Platinum vs White Gold – Which One Is Better?
When buying engagement rings, most people choose either gold or platinum. They hold their value, will look stunning and both are quite durable. In choosing platinum or white gold it means that you prefer a more contemporary modern design. But, before buying your engagement and wedding rings you should know the differences between them. You might be surprised to know that they differ in purity, composition, durability, and more importantly, price.
White Gold – Most Important Facts
White gold has a silvery white tone to it and is a very popular choice for engagement rings. It’s made up of a combination of gold alloys, along with white metals like palladium, nickel and silver. The quantity of alloy vs. gold content determines the karat or level of gold purity.
Pure gold is 24 karats, but the problem with pure gold is that it’s so soft it can be easily damaged. Therefore, it just doesn’t make sense for everyday wear. Also, there is no such thing as “pure white gold,” as gold is inherently yellow in color.
To increase the durability of gold and to change its color, it is mixed with alloys. For example, 18k white gold is 75% gold and 25% metal alloys, which helps it maintain its high value. But, 18k white gold jewelry is still soft and can easily dent or otherwise get damaged. Thus, 14k white gold may be a better choice.
Jewelry made with 14k white gold contains 58.3% gold with the other 41.7% being made up of pure alloys. Alloys add significantly more strength and durability, making 14k white gold far less prone to scratches than pure gold. Plus, jewelry made of 14k white gold is initially much less expensive.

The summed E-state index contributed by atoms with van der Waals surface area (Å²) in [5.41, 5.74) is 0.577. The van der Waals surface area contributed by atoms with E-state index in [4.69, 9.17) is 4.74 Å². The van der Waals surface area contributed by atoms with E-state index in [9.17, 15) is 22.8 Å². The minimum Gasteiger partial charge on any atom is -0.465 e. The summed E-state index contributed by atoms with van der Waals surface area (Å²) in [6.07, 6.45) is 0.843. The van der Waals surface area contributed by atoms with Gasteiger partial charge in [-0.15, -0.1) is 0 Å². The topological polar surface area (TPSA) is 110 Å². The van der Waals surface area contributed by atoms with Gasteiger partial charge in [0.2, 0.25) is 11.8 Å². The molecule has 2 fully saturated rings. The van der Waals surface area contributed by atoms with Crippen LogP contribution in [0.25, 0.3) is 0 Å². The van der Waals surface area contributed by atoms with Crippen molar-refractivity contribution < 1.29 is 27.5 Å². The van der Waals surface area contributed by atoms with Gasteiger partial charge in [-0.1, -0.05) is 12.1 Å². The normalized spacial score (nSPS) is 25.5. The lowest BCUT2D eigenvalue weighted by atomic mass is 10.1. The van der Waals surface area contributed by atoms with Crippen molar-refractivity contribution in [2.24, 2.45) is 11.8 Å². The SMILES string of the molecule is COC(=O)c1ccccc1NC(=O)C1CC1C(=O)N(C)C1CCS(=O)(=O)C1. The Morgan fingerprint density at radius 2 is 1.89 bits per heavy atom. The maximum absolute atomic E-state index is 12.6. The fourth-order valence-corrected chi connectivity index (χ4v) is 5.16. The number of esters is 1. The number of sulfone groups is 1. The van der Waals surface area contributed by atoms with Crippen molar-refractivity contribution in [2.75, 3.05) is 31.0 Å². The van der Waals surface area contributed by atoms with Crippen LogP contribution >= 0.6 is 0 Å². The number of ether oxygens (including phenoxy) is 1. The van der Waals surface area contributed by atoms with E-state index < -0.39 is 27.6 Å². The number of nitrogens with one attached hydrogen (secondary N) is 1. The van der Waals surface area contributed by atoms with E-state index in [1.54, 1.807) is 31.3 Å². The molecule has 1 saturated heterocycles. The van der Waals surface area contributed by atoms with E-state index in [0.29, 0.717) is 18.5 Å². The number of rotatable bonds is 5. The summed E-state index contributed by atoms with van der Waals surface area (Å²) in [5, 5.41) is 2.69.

Platinum – What You Need to Know
Platinum is naturally a white cool-tone in color. It does not need to be mixed with any other metals or alloys to achieve its look. Nearly all platinum jewelry is comprised of approximately 95% pure platinum with 5% consisting of other pure alloys. This is why platinum is more expensive.
Platinum’s distinctive soft white tone is gorgeous, but that’s not its only asset. The metal is also extremely strong, very durable and heavier than gold. In fact, it was not even available on the open market during past wars, as it was needed by the military. Platinum is an excellent choice for people seeking durable long-lasting engagement and/or wedding rings.
The truth is that of all the metals, platinum is the densest and most durable, which explains why it costs the most. Since platinum is denser than white gold by about 20%, it’s 2.5 to 5 times as expensive as white gold.
However, since it’s less pliable, platinum is not at all easy to work with. This means that labor costs are higher for molding platinum jewelry, increasing the price. While jewelry will inevitably get scratched when platinum gets scratched no metal is lost, which is the case with white gold. Instead, the color and metal shift, creating what’s called a patina finish.
Pros & Cons of Platinum vs White Gold
Allergies – For the Sensitive Skin